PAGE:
As we design in education, it is important to remain mindful of the rich disciplinary traditions of designers across the five spaces of design. We can draw upon these traditions, including collaborating with expert designers, as we design change in education. At the same time, the five spaces of design framework becomes a conceptual tool to think with—a way to shift perspective and reframe problems and solutions, enabling new ways to approach complex problems. It encourages systemic approaches to innovation in education.

There is a lot more to unpack and build on. One place where this is occurring is the website/blog Talking About Design. This website is the collective effort of a group of doctoral students, faculty and staff at the Teachers College. They are (in alphabetical order by last name): Daniel Brasic, Kevin Close, Luis Perez Cortes, Amanda Riske, Ben Scragg, Melissa Warr, and Steven Weiner. You can find out more by going to talkingaboutdesign.com and we hope you can also engage and participate. We are soliciting questions and answers or just comments. Feel free to jump in.

Fibonacci’s Poem

Design: Punya Mishra; Photo: Adrien Olichon on Unsplash. Image ratio 1:1.618

Fibonacci’s Poem
December 10, 2019

It starts
Slow but sure
Expanding out numerically, adding more
Marching forward, doing the math, not asking why
Knowing the ratio of words, in this line and previous, will equal Phi!
A number, elegant, emergent, magical; found in sunflowers, shells and patterns musical; stark and alien in its perfection; meaning(ful)less patterns accreting
Unrelenting, an unending stream (One point six one eight zero three three nine eight eight seven four nine eight nine four eight four eight two zero four five six); An irrational dream, never repeating!

Note: A poem on the Fibonacci sequence where the number of words in a line are based on the sequence.

Alternative banner image for Fibonacci’s poem. Image ratio 1:1.618

A cosmologist worries (about infinity)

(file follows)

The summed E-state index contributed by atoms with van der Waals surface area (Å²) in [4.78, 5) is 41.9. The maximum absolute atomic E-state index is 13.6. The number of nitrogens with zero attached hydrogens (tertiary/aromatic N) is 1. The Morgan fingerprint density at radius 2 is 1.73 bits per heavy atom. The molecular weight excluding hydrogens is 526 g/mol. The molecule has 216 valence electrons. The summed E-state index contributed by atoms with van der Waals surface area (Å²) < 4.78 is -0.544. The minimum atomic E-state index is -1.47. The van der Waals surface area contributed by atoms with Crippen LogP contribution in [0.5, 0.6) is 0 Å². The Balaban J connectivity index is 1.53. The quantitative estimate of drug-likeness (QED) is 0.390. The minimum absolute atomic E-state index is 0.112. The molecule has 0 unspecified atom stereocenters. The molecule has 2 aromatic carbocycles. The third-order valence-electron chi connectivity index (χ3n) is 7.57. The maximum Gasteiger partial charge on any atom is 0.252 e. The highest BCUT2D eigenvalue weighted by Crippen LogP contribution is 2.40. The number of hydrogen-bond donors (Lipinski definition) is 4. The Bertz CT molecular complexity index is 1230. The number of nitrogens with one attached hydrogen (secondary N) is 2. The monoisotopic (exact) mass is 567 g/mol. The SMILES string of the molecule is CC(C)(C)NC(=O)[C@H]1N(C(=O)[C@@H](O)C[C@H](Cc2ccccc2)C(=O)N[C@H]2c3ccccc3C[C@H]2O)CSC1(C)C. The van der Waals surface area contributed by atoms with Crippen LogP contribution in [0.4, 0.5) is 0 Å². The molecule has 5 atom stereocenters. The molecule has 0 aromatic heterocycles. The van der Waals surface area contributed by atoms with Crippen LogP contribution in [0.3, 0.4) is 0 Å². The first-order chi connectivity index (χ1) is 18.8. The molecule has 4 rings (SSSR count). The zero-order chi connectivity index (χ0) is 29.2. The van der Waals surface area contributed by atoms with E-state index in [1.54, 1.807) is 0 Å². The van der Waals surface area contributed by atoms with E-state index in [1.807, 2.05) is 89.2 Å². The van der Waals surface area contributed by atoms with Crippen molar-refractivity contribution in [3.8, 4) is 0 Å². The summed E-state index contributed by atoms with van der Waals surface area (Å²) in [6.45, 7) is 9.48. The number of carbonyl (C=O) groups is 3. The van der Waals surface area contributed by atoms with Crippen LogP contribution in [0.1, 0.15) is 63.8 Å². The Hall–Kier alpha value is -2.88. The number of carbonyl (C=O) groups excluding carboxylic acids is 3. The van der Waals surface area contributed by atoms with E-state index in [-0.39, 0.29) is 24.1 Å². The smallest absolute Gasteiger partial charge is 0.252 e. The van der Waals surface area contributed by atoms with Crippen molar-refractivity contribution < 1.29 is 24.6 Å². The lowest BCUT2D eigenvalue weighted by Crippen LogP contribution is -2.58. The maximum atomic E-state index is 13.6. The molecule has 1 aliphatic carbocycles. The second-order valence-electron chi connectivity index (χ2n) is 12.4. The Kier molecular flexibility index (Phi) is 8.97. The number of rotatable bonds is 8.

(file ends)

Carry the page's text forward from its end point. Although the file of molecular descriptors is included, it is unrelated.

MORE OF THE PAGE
Photo by Denis Degioanni, Unsplash; Design by punyamishra

A cosmologist worries (about infinity)
December 2019

They cannot scare me with their empty spaces
Between stars–on stars where no human race is.
I have it in me so much nearer home
To scare myself with my own desert places.
~ Robert Frost, Desert Places

A cosmologist, surprisingly,
Is worried
about infinity.

It is on his mind,
Clearly, since
He comes back to it 
Often, all evening.

Bollywood music and winter
Are in the air, 
As we hang out,  
Drinks in hand,
Rows of satay on the grill.

In his mind.

It is not the empty spaces
Or vastness, of it all
That bother him.
But rather,
It is the too-muchness
Of the idea.
Where every pattern
and its variant
Can co-exist.

What if, he asks, we live
Not in a finite
world, bounded and complete
But one that goes on
Just more and more
And unimaginably more
Unending multiples
Of love and self
And regrets and pain
Repeated ad infinitum

Ad Nauseum. 

(I, to appear smart,
mention Borges
and his fear of mirrors
and their power to multiply.)

He comes back to this topic
A steady refrain
Again and
Yes, once again.

There are no themes
He worries
In this plenitude
Just variations
And it is this idea
I figure,
That destroys his mood.

The world is too big
I try to say
Flipping the satay
Too much to grasp 
What’s an infinity or more 
To keep us up at night.

As the chicken sizzles
And sudden laughter,
From others by the fire,
Crowds into our talk,
I imagine
Worlds beyond worlds
The same as ours,
Not the same.

One where, this poem